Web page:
05-10-2017, 07:16 PM (This post was last modified: 05-10-2017 07:20 PM by Vtile.)
Post: #11
 Vtile Senior Member Posts: 406 Joined: Oct 2015
Naturally it started to rain (a snow!) again when I got outside.. So I get in to this today.
(05-10-2017 05:01 PM)Dieter Wrote:
(05-10-2017 01:28 PM)Vtile Wrote:  I have been in seach of simple algorithm to calculate dDays between two dates.
The JDN method is too heavy to my use (DM15/HP15C)

What? Heavy? A program that works correctly for any valid Gregorian date can be done in less than 80 steps. Take a look at the old HP41 library on this website.
No no no... Not a heavy as is, but judged by the use case. Ie. as a part of financial calculation programs. Or just to check how far the next holiday were.

In general JDN algorithm is really sophisticated and simple (that sounds like I would understand it through).

(05-10-2017 05:01 PM)Dieter Wrote:
(05-10-2017 01:28 PM)Vtile Wrote:  ...as it needs to be accurate only between about 100 year time window.

In this case things can be simplified a bit. For dates between (and including) 1 Mar 1900 and 28 Feb 2100 every fourth year is a leap year (that's because 2000 is one). This allows to use a simpler formula.
But isn't 2100 a regular year as it is divisable with 100 and 4, but not 400. I must be mixing up something now. (Assuming the RPN program you kindly provided doesn't take somehow account the "regular year if divisable with 100" rule. My RPN still needs to some practice to fluently read it.)

(05-10-2017 05:01 PM)Dieter Wrote:
(05-10-2017 01:28 PM)Vtile Wrote:  I did found one that suits my use at: https://groups.google.com/forum/#!topic/...c9rcvY7d2s

Hmmm... looks like a few things have been mixed up there. See below.
I see it now, while I still fully understand it.

(05-10-2017 05:01 PM)Dieter Wrote:
(05-10-2017 01:28 PM)Vtile Wrote:  Now interesting enough I did put 3 different methods to the excel worksheet to compare them simultaneusly.. If I take DDays from 28.2.1900 and 28.2.2100 I get results:

Excel (365): 73050
JDN-JDN^^: 73049
HP50g DDAYS: 73049
SIMPLE DDAYS**: 73050
WAlpha: 73049 ( https://www.wolframalpha.com/input/?i=DA...+28.2.2100 ) PS. As late though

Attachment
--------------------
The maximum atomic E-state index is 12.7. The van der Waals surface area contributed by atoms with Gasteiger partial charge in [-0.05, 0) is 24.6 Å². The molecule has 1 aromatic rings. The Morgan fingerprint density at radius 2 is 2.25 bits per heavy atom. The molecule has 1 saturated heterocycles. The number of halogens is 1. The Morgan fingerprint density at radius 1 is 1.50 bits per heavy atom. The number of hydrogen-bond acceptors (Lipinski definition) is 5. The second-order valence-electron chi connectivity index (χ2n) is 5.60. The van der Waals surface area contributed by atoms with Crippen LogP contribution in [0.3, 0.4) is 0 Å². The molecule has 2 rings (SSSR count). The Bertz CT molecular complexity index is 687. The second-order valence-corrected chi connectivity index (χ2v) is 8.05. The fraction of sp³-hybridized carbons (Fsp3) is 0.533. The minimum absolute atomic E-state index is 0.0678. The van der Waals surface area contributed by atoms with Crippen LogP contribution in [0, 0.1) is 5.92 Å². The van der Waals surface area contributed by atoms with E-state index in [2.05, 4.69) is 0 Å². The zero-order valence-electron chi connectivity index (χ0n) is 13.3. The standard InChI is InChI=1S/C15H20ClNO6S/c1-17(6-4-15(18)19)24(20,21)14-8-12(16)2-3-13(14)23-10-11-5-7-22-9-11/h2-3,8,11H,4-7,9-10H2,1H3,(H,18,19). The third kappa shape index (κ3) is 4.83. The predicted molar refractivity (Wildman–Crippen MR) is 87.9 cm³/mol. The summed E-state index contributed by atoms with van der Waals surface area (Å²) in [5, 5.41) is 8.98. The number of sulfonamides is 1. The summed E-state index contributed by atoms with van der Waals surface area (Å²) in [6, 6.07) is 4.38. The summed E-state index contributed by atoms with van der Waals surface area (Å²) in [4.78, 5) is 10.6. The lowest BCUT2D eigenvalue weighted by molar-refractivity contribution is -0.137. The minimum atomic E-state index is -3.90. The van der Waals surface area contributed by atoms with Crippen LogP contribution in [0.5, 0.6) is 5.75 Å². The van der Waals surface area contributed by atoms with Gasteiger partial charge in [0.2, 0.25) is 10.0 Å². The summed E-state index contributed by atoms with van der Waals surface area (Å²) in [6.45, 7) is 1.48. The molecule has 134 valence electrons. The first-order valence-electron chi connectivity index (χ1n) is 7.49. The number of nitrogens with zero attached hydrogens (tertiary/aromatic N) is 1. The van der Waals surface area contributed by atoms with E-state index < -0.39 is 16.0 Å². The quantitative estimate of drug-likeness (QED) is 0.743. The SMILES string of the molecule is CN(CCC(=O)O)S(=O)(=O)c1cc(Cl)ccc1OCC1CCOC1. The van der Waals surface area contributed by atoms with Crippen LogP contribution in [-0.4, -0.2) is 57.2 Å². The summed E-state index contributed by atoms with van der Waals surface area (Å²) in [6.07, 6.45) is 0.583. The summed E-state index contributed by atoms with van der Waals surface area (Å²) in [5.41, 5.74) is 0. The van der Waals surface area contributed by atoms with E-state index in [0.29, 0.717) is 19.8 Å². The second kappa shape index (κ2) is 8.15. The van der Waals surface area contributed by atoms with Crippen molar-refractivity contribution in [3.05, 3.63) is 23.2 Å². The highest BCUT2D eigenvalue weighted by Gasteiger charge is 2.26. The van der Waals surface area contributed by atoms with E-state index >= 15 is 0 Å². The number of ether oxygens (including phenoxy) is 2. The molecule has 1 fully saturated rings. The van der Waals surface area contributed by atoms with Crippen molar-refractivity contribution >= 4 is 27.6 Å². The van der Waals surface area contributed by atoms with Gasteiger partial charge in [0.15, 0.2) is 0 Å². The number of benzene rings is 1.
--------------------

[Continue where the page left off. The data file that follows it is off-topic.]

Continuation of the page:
So which ones are correct?

73049 is correct. As usual, Excel cannot be trusted under all circumstances. The date functions only work for a certain range, so you better write your own.
This were suprising, while I did know that it do have quirks in number handling etc. (which I learned from here) I would have assumed it have state of the art calendar functions for accounting and so forth reasons.

(05-10-2017 05:01 PM)Dieter Wrote:
(05-10-2017 01:28 PM)Vtile Wrote:  ** From mailinglist discussion
Y <- start year
M <- start month
D <- start day
Y <- Y-1
M <- M+13
X <- int(365.25*Y)+int(30.6*M)+D

As already mentioned, some things get mixed up here. For instance an Y and M adjustment has to be applied only for Jan and Feb, and not for all months. For dates between 1 Mar 1900 and 28 Feb 2100 you may use the following method:

Code:
Count Jan and Feb as month 13 and 14 of the previous year: IF M<3 THEN M=M+12 and Y=Y-1 Then calculate N = INT(Y*365,25) + INT((M+1)*30,6) + D Δdays = N(date2) - N(date1)
Yes, now I see the function of the 0,25 (1/4) as it is calculated to days with INT/FLOOR only each four years, so it makes the leap year handling in this narrow implementation.

On the other hand I still not get it how the months are handled so sophisticated that the sequence 31,28(**),31,30,31,30,31,31,30,31,30,31 (2+5+5) drops in to that 0.6 with the month shifting IF M<3 THEN M=M+12 and Y=Y-1.. *scratching his head*

**not +1 since that is handled by years multiplier with fraction .25

Well it is 3/5 so it is also found from the JDN algorithm and also from the algorithm mentioned by Don Shepherd.. Somehow it relates to that divisor 5. Well someday I need try to figure how the gears rotate on that one.

(05-10-2017 05:01 PM)Dieter Wrote:  A 15C program can be done in a few minutes:

Code:
001 LBL D 002 STO 0 003 R↓ 004 3 005 x<=y? 006 GTO 00 007 + 008 9 009 + 010 ENTER 011 DSE 0 012 LBL 00 013 R↓ 014 1 015 + 016 3 017 0 018 , 019 6 020 x 021 INT 022 3 023 6 024 5 025 , 026 2 027 5 028 RCLx 00 029 INT 030 + 031 + 032 RTN

This way day [ENTER] month [ENTER] year f[D] returns N(date).
Since the uppermost stack register is preserved, the number of days between two dates can be determined easily:

28 [ENTER] 2 [ENTER] 2100 f[D] => 767146
1 [ENTER] 3 [ENTER] 1900 f[D] => 694098
[–] => 73048

Dieter
Do you mind if put a link to this program in my (X)IRR/(X)NPV topic at http://www.hpmuseum.org/forum/thread-8322.html.

Edit. I lost what I were going to edit.. curse of long quote of quote posts.
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